How create abstraction aggregations? Use deep learning to find them or manually add say ‘create a list’ or ‘create a set of advantages and disadvantages’ etc?
I’ve just started using simplenote and i’m writing little concept-level notes for myself. I’m not using any tagging but going to rely solely on search function. Goal is to see what it is like, how well it works and where it could be improved.
03/01/2019 - Reading Ray Dalio’s Principles I want to not only store the concept, but also apply it. How can database be enhanced that I can write notes/apply ideas (perhaps from multiple sources) and then store/re-access those updates later?
03/01/2019 - Difficult questions about what abstractions/notes to store. Intuition is to think about what is useful to actually use, but more precise criteria are not clear. E.g. Dalio says should systematize knowledge - is that a concept? Is that worth including? I find that lists or more extended recipes are more useful, which is interesting because it suggests itself an initial level of aggregation. Is it possible to generalise that types of concept level abstractions (which include lists, theory, etc.)?
04/01/2019 - When creating comparison between derived data systems and distributed transactions with atomic commit from Kleppmann I find there are a lot of definitions I’d like to reference. Current solution is to include definitions in a list at the bottom of the page, but clearly a better structure is for them to be separate concepts/definitions which can then be referenced. This is essentially a hyperlink, but perhaps an implicit one (i.e. if one concept includes the term definition and total order broadcast and other concept uses the term total order broadcast perhaps these could be matched?) is better than a manually hard-wired explicit one? Clearly cannot just switch back and forth between different notes, so it would be useful to be able to create two windows, one for concept and second for definitions and have searching for a concept or set of concepts also bring up list of related definitions.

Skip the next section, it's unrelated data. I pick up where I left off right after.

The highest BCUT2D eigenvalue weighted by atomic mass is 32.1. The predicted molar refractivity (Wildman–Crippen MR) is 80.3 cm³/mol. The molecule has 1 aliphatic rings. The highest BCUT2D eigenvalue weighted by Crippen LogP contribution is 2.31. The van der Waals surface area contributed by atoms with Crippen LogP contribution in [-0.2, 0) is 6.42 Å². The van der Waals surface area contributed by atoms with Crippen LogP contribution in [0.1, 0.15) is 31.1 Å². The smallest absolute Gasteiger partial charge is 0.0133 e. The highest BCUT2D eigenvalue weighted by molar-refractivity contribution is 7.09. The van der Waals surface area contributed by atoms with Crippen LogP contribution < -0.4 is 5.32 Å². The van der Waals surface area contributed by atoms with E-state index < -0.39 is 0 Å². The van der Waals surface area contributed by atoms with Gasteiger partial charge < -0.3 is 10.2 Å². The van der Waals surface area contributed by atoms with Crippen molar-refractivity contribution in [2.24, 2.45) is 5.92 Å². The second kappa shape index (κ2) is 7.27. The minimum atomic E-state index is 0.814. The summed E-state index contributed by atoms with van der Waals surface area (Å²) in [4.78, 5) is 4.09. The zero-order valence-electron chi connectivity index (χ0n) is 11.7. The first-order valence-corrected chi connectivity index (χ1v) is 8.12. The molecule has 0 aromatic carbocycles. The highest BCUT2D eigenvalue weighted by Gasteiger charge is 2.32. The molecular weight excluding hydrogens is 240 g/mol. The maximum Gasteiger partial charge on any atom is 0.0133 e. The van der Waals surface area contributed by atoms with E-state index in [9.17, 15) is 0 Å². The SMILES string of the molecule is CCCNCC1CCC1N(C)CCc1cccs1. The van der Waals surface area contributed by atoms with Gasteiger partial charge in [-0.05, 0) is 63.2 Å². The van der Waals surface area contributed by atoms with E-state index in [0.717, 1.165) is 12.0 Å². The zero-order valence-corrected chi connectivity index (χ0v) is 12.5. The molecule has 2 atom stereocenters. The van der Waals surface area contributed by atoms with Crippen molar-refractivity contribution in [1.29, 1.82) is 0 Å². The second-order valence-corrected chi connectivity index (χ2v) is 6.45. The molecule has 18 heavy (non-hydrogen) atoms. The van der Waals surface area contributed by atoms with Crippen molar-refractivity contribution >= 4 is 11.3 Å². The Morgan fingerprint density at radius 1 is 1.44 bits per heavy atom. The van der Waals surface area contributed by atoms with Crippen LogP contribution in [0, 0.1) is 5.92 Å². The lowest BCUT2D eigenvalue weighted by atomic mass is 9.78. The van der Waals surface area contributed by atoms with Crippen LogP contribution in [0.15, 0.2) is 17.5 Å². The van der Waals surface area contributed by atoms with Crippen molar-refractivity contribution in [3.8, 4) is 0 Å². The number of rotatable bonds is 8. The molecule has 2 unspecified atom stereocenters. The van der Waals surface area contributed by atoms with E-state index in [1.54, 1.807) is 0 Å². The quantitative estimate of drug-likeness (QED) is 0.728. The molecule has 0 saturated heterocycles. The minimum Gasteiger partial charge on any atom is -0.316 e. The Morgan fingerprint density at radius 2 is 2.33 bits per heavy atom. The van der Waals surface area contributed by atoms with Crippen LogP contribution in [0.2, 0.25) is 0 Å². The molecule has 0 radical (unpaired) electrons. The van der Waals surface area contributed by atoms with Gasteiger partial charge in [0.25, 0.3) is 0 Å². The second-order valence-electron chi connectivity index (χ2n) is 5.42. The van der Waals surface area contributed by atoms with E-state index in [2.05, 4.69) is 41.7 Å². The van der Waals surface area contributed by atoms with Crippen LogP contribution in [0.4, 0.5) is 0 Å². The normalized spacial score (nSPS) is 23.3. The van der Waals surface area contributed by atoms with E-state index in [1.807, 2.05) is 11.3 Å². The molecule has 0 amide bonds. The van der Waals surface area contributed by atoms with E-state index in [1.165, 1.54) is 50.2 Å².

04/01/2019 - Question is how disaggregated should concept be? Ideally you want to be able to aggregate everything up from concepts, so let us assume that for any concept in database you do not want to ever change or take a subset of that text, therefore, there needs to be a separate concept text for implementation, advantages, disadvantages, definition, comparison etc. of every concept. This quickly becomes unwieldly from a data input stand-point. And also harder, to output unless have good aggregation functions.
05/01/2019 - If you could reliably classify text into type of structure e.g. definition, theory, example, advantages, disadvantages, comparison etc. and then build a graph of how that text relates to each other then I think it would be relatively easy to search/explore that space. Maybe a good starting-point would be to have users text from electronic books to ‘save’ requiring a structural tag, which would then give something to train on in the long-run to extract those concepts oneself. Or perhaps even average over lots of peoples’ hand-written notes etc.